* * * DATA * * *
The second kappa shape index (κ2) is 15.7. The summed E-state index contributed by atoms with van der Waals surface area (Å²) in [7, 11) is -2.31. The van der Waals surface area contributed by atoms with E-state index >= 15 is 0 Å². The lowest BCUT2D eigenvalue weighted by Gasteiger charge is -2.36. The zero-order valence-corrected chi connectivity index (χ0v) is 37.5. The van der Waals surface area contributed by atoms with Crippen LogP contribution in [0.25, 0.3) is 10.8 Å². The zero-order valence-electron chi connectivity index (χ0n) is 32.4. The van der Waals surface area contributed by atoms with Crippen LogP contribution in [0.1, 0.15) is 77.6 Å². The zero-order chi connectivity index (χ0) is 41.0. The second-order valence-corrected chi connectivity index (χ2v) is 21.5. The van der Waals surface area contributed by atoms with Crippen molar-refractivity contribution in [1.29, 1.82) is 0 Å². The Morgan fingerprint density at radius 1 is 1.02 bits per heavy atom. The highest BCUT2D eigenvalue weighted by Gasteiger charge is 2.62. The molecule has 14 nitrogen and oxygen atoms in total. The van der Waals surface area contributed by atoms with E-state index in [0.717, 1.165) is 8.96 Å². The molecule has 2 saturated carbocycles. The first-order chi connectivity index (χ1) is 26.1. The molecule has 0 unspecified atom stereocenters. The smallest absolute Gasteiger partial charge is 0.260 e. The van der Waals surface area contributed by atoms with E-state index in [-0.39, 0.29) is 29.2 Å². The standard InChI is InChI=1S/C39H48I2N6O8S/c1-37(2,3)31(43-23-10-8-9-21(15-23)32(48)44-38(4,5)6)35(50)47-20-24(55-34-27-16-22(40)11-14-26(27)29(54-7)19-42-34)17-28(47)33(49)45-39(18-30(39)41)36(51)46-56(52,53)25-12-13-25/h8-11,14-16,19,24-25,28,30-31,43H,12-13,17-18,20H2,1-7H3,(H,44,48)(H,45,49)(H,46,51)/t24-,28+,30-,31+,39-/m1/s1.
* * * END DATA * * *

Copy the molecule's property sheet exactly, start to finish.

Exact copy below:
The second kappa shape index (κ2) is 15.7. The summed E-state index contributed by atoms with van der Waals surface area (Å²) in [7, 11) is -2.31. The van der Waals surface area contributed by atoms with E-state index >= 15 is 0 Å². The lowest BCUT2D eigenvalue weighted by Gasteiger charge is -2.36. The zero-order valence-corrected chi connectivity index (χ0v) is 37.5. The van der Waals surface area contributed by atoms with Crippen LogP contribution in [0.25, 0.3) is 10.8 Å². The zero-order valence-electron chi connectivity index (χ0n) is 32.4. The van der Waals surface area contributed by atoms with Crippen LogP contribution in [0.1, 0.15) is 77.6 Å². The zero-order chi connectivity index (χ0) is 41.0. The second-order valence-corrected chi connectivity index (χ2v) is 21.5. The van der Waals surface area contributed by atoms with Crippen molar-refractivity contribution in [1.29, 1.82) is 0 Å². The Morgan fingerprint density at radius 1 is 1.02 bits per heavy atom. The highest BCUT2D eigenvalue weighted by Gasteiger charge is 2.62. The molecule has 14 nitrogen and oxygen atoms in total. The van der Waals surface area contributed by atoms with E-state index in [0.717, 1.165) is 8.96 Å². The molecule has 2 saturated carbocycles. The first-order chi connectivity index (χ1) is 26.1. The molecule has 0 unspecified atom stereocenters. The smallest absolute Gasteiger partial charge is 0.260 e. The van der Waals surface area contributed by atoms with E-state index in [-0.39, 0.29) is 29.2 Å². The standard InChI is InChI=1S/C39H48I2N6O8S/c1-37(2,3)31(43-23-10-8-9-21(15-23)32(48)44-38(4,5)6)35(50)47-20-24(55-34-27-16-22(40)11-14-26(27)29(54-7)19-42-34)17-28(47)33(49)45-39(18-30(39)41)36(51)46-56(52,53)25-12-13-25/h8-11,14-16,19,24-25,28,30-31,43H,12-13,17-18,20H2,1-7H3,(H,44,48)(H,45,49)(H,46,51)/t24-,28+,30-,31+,39-/m1/s1.